Facebook paid £4.16 million ($5.16 million) in UK corporation tax last year, the company revealed on Sunday, a huge increase on the paltry £4,327 (around $5,367 at current exchange rates) it paid the year before. The company’s accounts show a turnover of £210 million, and a taxable profit of £20 million, on which it paid standard UK corporation tax rate.
While technically compliant with UK tax laws, Facebook’s previous payments drew criticism from campaigners and politicians, who complained that the billion-dollar company was shirking its moral responsibility to pay tax in countries that it did business in. The criticism prompted Facebook to overhaul its UK tax structure, changing its policy so it counted UK ad sales as taking place the UK, rather than in Ireland — a tax loophole that had allowed to to pay minimal levels of tax on billions of dollars in profits.
Facebook’s 2014 tax payments drew criticism from politicians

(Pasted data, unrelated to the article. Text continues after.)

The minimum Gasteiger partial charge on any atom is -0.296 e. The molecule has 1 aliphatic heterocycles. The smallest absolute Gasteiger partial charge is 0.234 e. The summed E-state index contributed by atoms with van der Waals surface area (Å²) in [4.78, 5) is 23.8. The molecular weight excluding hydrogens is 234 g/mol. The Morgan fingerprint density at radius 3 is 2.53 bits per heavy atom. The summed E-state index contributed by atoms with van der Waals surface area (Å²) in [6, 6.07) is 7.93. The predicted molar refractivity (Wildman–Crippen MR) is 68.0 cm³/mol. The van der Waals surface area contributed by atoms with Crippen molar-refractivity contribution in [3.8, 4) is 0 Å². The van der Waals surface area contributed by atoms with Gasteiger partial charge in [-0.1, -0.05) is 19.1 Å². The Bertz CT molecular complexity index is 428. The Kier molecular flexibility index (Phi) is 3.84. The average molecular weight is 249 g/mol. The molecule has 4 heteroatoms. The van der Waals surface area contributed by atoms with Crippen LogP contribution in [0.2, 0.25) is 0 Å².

That new structure means the amount of tax Facebook pays in the UK is likely to increase in 2016 and onwards. In an internal memo, the company said that the new structure would “provide transparency,” was “easier to understand,” and “clearly recognises the value our UK organisation adds to our sales through our highly skilled and growing UK sales team.” But the decision to change likely wasn’t entirely altruistic. The UK’s so-called “Google tax,” brought in to stop companies like Google and Facebook from evading tax payments in the country, would charge companies at a rate of 25 percent — higher than corporation tax — on any income discovered to have been inappropriately diverted out of the country.
The British government has tried to crack down on companies using creative accounting to evade tax payments. In January, it ordered Google to pay £130 million in back taxes, and the new rules have forced companies like Amazon to start booking sales in the UK to make them taxable. In addition to these new policies, Facebook’s inflated 2015 amount will go some way to counter criticism aimed at the company for its tiny 2014 tax contribution, but it should still be noted that as Facebook grew its operations in the UK, it also earned an £11 million tax credit that may help it duck hefty bills in the future.